Scientific review published in Advances in Nutrition reports it is not clear whether portion size or ingestive frequency has a more prominent effect on energy intake or body weight

According to the World Health Organization (WHO), “obesity has reached epidemic proportions globally, with at least 2.8 million people dying each year as a result of being overweight or obese.”  In the United States, the Centers for Disease Control and Prevention (CDC) estimates that more than 40% of the adult population has obesity, placing them at higher risk for heart disease, stroke, type 2 diabetes, and certain types of cancer.

Weight gain occurs when total energy intake exceeds total energy expenditure.  Total energy intake can be broken down into portion size, the energy content of an eating event, and what researchers call ingestive frequency, the number of eating events per day, whether a full meal or a snack.  In recent decades, both portion size and ingestive frequency among adults have increased alongside the rise in obesity, suggesting that either increasing portion sizes or increasing ingestive frequency or both may underlie the rise in obesity.

Recently, a group of nutrition researchers, led by Kelly A. Higgins, a Research Nutritionist at the US Department of Agriculture (USDA) Agricultural Research Service (ARS), conducted a systematic scientific review and meta-analysis to independently assess the role of portion size and ingestive frequency in energy intake and body weight.  The results of their research, “Systematic Review and Meta-Analysis on the Effect of Portion Size and Ingestive Frequency on Energy Intake and Body Weight among Adults in Randomized Controlled Feeding Trials,” were published in Advances in Nutrition, the international review journal of the American Society for Nutrition.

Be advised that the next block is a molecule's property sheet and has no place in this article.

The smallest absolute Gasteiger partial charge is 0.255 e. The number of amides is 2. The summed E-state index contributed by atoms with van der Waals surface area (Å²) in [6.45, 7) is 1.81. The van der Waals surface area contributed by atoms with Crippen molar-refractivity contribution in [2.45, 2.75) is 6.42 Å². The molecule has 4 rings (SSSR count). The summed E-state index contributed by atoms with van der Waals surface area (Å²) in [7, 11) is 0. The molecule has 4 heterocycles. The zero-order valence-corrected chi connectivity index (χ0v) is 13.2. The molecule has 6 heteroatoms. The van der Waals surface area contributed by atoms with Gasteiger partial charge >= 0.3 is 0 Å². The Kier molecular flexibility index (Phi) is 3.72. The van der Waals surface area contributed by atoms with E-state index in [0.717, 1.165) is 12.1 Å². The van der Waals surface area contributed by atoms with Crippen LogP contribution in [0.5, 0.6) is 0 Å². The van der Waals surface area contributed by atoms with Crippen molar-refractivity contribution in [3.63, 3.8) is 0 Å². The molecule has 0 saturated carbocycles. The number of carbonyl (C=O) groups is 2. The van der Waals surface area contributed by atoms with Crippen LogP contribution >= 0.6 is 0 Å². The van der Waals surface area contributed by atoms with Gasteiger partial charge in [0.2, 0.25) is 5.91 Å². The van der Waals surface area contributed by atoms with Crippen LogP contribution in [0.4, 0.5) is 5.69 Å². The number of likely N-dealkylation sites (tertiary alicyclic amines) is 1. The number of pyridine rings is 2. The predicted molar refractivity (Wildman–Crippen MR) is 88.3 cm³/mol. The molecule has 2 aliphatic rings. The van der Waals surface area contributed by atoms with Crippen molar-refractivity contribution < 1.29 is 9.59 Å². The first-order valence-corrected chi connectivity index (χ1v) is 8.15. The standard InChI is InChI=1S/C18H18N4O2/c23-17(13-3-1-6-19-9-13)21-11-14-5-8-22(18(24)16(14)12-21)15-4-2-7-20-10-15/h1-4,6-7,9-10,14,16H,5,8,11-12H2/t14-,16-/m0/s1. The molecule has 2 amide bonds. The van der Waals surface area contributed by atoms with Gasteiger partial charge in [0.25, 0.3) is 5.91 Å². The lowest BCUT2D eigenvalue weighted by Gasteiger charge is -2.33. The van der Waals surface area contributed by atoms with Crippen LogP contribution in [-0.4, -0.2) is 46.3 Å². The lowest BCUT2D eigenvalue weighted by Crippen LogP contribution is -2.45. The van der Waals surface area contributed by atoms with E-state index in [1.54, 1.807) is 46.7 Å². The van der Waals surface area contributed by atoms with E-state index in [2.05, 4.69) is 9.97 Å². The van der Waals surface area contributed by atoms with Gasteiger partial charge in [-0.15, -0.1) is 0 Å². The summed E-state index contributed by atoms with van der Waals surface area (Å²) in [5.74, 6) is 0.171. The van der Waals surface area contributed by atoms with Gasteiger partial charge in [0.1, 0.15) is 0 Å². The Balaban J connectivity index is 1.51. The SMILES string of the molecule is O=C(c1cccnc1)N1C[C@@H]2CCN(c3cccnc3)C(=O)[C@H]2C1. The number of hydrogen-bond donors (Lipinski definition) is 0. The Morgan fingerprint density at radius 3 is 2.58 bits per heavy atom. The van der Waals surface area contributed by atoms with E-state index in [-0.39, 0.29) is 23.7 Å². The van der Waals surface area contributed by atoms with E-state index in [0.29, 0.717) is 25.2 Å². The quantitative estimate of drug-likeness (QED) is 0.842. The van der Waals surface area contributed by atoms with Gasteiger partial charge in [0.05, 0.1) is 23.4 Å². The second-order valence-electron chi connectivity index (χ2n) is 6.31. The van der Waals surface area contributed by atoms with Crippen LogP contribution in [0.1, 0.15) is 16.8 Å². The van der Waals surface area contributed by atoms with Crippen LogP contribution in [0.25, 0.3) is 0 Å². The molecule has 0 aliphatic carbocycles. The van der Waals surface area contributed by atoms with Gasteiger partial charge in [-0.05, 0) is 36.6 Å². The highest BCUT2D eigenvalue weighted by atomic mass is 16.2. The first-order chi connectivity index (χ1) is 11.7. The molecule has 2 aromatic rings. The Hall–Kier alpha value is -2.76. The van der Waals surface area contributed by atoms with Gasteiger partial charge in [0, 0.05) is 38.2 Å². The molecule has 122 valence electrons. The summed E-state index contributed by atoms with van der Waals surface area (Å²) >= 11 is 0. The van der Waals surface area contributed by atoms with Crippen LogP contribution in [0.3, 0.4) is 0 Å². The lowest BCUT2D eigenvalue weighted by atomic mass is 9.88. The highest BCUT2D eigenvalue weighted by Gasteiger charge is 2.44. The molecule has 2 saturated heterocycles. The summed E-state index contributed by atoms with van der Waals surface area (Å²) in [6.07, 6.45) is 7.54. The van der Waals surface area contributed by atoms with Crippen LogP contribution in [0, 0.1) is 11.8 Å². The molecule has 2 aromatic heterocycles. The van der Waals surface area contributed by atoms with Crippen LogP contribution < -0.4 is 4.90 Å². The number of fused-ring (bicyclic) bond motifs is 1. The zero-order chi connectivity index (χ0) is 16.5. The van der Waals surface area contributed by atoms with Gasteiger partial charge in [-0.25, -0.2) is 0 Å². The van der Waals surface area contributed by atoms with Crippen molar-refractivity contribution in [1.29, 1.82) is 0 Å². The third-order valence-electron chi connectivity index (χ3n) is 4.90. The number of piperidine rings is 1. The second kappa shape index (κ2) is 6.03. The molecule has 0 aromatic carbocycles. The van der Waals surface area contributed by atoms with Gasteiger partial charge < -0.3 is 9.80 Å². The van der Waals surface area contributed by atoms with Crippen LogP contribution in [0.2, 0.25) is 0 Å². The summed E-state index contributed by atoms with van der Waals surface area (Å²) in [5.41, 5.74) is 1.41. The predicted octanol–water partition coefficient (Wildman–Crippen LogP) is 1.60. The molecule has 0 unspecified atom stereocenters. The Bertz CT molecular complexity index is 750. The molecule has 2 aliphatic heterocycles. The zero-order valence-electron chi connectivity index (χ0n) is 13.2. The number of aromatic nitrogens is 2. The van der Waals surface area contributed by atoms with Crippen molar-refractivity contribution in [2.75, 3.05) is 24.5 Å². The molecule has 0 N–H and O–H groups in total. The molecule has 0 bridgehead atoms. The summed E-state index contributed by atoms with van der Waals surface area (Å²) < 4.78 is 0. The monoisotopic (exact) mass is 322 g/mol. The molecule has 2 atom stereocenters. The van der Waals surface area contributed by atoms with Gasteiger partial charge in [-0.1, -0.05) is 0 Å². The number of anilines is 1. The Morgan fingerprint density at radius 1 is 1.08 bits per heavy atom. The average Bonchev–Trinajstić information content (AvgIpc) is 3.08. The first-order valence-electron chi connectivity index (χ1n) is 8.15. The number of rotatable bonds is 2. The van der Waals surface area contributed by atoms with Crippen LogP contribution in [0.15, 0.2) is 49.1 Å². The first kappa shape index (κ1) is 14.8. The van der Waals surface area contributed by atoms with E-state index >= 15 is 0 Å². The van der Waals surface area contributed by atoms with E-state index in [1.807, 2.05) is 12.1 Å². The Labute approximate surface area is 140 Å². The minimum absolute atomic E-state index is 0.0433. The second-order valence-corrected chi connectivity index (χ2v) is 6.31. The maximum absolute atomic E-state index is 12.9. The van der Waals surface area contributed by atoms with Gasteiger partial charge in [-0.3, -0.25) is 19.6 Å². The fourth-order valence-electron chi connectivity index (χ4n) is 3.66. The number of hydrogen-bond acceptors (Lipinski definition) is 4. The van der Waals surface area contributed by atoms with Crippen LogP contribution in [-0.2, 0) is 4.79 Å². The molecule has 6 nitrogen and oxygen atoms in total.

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To conduct their research, the authors carried out a comprehensive search of the scientific literature in order to identify relevant randomized controlled trials.  A total of 9,708 scientific articles were initially found.  These were eventually pared down by a team of 10 researchers to 22 studies that met the authors’ inclusion criteria.

Following their analysis, the authors concluded “both larger portion sizes and increased ingestive frequency are associated with higher total daily energy intake in randomized controlled trials among healthy adults.”  In particular, evidence from randomized-controlled trials suggests that, compared with three ingestive events per day, six or more ingestive events per day are associated with an increased total daily energy intake of between 76 and 330 additional kilocalories per day.  In addition, larger portion sizes were associated with a net positive intake of 202 to 388 additional kilocalories per day.

Most of the randomized controlled trials that the authors investigated were of short duration, conducted over the course of seven days or less.  Given the short duration, the authors noted that “it is still unclear whether these differences in energy intake from increased portion size or additional ingestive events translate to either a clinically relevant gain in body weight or increased risk of developing other diseases associated with excess food and beverage intake.”

In addition, the authors stressed that “results from these meta-analyses cannot answer whether portion size or ingestive frequency has a more prominent effect on energy intake or body weight.”  In order to address this question, a study would need to hold portion size constant and allow study participants to self-select the number of meals they consume.  Conversely, the study would also need to hold ingestive frequency constant while portion size would be free to vary.  “This type of trial may provide insight into whether either portion size or ingestive frequency is a more potent contributor to excess energy intake.”